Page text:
Procrastination has been mostly oversimplified as laziness. But there’s more to it than poor time management. It is a psychologically complex phenomenon that can affect all aspects of our everyday life, including our health, relationship, and work. In fact, most of the time, we procrastinate in order to temporarily elevate our mood. When we procrastinate, we get a short-term good feeling just because we think we can do the task tomorrow.
There has been a long debate regarding the source of procrastination: Is procrastination a fault of our environment? Or is it a built-in trait?
Some researchers argue that procrastination is not hereditary, but a by-product of our environment and the way we have grown up: For example, we never got rewarded for doing our homework early in school. There’s no incentive for doing tasks ahead of time.
However, my research on procrastination and later research in this area have shown that we can inherit procrastination. In other words, genetics can play an important role in our procrastination habits. Delaying things may be a product of our own evolution. Our willpower never had to resist environmental temptations for such a long period of time.
Living in the present had an evolutionary advantage. It enabled us to do the required tasks urgently. Our ancestors used to fight, flee, feed or mate when they felt the urge. It was the best strategy to react impulsively instead of making long-term plans.
Procrastination is a struggle between two parts of our brain: The prefrontal cortex, the region that controls planning and problem solving, and the limbic system, our “inner child” that wants immediate gratification. As a deadline approaches, urgency eventually persuades the limbic system to cooperate with the prefrontal cortex, and we get to work.
But in today’s world, self-control is more useful than impulsiveness. Conscientiousness, a basic personality trait that governs our self-control and motivation, can win the war between the prefrontal cortex and the limbic system.
In one study, a team of researchers in the University of Colorado, Boulder examined the genetic roots of procrastination, impulsiveness, and goal-setting. They found that genetics played a sizable role in procrastination, even when controlling for environmental factors like growing up in the same household. Based on this study, the overall variation in procrastination among people is around 50 percent due to their genetic influences, and 50 percent due to environmental influences. In addition, the results showed that procrastination and impulsivity are linked primarily through genetic influences on goal setting and prioritizing goals to effectively regulate actions.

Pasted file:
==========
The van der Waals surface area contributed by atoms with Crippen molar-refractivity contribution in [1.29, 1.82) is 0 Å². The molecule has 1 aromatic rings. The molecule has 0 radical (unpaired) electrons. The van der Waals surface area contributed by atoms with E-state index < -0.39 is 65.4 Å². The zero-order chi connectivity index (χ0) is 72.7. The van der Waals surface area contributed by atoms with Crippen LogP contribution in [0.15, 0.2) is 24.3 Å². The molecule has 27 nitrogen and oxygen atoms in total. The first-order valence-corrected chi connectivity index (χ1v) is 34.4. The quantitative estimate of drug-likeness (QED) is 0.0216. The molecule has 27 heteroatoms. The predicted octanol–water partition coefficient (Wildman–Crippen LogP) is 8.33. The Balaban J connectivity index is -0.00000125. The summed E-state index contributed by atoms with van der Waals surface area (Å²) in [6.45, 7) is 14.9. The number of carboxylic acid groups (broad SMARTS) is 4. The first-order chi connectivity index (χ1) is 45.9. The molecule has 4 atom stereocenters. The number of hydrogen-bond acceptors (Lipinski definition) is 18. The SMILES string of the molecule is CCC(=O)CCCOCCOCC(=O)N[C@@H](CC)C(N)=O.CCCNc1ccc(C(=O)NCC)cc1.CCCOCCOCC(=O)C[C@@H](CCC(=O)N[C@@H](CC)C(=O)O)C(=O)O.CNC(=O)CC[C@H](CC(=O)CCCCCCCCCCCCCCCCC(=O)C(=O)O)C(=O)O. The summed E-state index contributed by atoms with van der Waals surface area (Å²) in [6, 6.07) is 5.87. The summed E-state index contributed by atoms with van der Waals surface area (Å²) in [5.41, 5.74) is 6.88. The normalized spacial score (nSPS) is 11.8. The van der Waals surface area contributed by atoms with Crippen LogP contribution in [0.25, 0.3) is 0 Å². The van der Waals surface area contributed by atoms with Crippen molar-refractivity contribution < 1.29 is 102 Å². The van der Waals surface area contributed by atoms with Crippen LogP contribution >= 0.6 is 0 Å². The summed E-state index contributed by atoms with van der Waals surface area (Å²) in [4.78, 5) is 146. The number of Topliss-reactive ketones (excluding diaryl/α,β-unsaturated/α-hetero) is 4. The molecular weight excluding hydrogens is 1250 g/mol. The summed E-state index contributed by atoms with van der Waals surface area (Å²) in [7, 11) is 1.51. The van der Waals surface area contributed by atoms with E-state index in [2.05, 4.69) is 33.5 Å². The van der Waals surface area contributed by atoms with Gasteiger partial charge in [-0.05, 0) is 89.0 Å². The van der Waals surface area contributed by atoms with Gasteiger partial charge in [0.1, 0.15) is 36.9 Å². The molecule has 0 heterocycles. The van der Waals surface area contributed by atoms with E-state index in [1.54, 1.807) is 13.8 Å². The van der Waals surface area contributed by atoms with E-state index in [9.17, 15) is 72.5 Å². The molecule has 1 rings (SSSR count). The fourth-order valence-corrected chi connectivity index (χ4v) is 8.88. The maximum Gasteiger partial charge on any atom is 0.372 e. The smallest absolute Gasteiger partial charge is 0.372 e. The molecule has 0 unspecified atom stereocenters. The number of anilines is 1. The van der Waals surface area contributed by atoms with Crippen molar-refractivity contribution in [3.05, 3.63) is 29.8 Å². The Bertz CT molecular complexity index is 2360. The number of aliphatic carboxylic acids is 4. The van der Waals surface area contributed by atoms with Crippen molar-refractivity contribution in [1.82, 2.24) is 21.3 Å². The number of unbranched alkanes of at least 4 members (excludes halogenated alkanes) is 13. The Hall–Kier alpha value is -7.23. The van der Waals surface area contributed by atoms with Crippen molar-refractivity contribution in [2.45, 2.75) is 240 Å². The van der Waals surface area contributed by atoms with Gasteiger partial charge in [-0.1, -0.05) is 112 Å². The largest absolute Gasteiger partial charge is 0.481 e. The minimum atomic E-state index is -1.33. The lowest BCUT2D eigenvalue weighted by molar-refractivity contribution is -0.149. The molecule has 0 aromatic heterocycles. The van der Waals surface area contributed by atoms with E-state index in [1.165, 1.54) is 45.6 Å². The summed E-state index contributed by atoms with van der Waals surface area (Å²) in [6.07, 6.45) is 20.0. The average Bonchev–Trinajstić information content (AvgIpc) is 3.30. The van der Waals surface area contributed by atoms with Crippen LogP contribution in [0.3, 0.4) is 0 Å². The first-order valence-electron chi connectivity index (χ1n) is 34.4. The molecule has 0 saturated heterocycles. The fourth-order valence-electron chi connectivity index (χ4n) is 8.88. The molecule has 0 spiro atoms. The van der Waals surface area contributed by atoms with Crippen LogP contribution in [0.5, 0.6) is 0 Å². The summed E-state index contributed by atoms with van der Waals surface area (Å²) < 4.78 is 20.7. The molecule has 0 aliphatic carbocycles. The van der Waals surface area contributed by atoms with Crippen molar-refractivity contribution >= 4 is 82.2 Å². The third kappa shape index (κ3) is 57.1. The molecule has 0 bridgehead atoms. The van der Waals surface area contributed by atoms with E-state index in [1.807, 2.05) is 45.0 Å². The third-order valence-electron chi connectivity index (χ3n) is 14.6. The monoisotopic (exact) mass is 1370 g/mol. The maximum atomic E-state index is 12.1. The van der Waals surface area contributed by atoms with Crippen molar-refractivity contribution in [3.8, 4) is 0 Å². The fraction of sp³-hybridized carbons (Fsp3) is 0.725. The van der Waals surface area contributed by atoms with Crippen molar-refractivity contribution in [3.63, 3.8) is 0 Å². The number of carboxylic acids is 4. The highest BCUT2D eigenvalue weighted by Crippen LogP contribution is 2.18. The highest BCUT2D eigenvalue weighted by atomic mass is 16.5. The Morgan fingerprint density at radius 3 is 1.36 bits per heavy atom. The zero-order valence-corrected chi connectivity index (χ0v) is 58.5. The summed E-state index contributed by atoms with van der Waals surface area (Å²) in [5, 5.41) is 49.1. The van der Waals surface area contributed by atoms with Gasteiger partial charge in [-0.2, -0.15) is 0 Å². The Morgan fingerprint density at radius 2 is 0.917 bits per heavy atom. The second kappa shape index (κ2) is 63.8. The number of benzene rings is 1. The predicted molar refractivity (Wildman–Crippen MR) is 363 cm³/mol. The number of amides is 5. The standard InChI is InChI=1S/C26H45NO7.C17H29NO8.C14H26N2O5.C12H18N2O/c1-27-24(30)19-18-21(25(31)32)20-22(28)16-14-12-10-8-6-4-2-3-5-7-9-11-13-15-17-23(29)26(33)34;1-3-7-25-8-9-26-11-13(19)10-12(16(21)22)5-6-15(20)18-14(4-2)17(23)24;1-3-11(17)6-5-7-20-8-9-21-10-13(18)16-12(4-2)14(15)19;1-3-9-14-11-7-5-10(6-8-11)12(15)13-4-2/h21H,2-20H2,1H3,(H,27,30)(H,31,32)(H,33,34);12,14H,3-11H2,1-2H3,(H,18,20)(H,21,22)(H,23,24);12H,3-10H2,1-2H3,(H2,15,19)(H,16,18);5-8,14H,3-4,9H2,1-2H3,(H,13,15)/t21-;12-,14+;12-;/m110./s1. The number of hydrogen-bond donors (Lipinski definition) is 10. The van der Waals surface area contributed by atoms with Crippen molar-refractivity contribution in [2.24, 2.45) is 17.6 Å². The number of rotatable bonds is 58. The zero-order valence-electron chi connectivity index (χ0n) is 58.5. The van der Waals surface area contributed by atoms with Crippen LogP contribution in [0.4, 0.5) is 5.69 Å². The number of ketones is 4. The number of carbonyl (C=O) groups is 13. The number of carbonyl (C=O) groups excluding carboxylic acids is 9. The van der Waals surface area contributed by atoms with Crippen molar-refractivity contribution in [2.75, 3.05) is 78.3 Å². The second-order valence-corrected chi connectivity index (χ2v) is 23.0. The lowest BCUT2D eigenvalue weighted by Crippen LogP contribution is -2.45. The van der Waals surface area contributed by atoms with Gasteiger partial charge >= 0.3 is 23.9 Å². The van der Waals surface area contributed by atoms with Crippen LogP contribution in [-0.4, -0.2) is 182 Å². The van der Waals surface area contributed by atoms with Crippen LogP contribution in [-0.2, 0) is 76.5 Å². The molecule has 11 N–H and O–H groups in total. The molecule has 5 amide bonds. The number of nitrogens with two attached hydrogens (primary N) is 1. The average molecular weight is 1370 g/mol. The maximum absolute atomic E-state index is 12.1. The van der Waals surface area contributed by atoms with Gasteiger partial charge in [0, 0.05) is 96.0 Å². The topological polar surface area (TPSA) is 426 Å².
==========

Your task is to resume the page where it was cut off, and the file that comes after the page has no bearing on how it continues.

The results of this research are published in the Journal of Psychological Science. However, the type of genes that are responsible for these traits is still unknown, and should be further studied.
Even if procrastinating is in your DNA, it’s possible to decrease the habit. However, it takes time and practice. Precommitting to goals, like automatically deducting from your paycheck to a savings account, can help. You can also schedule your hardest tasks for the time of day when you have the most energy.
Blocking out distractions is another important strategy. By removing the audio alert of a new message, you can substantially reduce the number of visits to email, Twitter, or Facebook. While these techniques can help us in getting tasks done on-time, we will still put things off occasionally.The above-mentioned studies showed that procrastination can be hereditary. But, don’t get frustrated and give up on your efforts to get your tasks done, blaming it on your genes.
As a person with procrastination-prone genes and frequent internet distractions, I have been able to defeat my genes by meeting my deadlines! So, hopefully you will be able to do it as well.
Gustavson, D. E., Miyake, A., Hewitt, J. K., & Friedman, N. P. (2014). Genetic Relations Among Procrastination, Impulsivity, and Goal-Management Ability Implications for the Evolutionary Origin of Procrastination. Psychological science, 0956797614526260.
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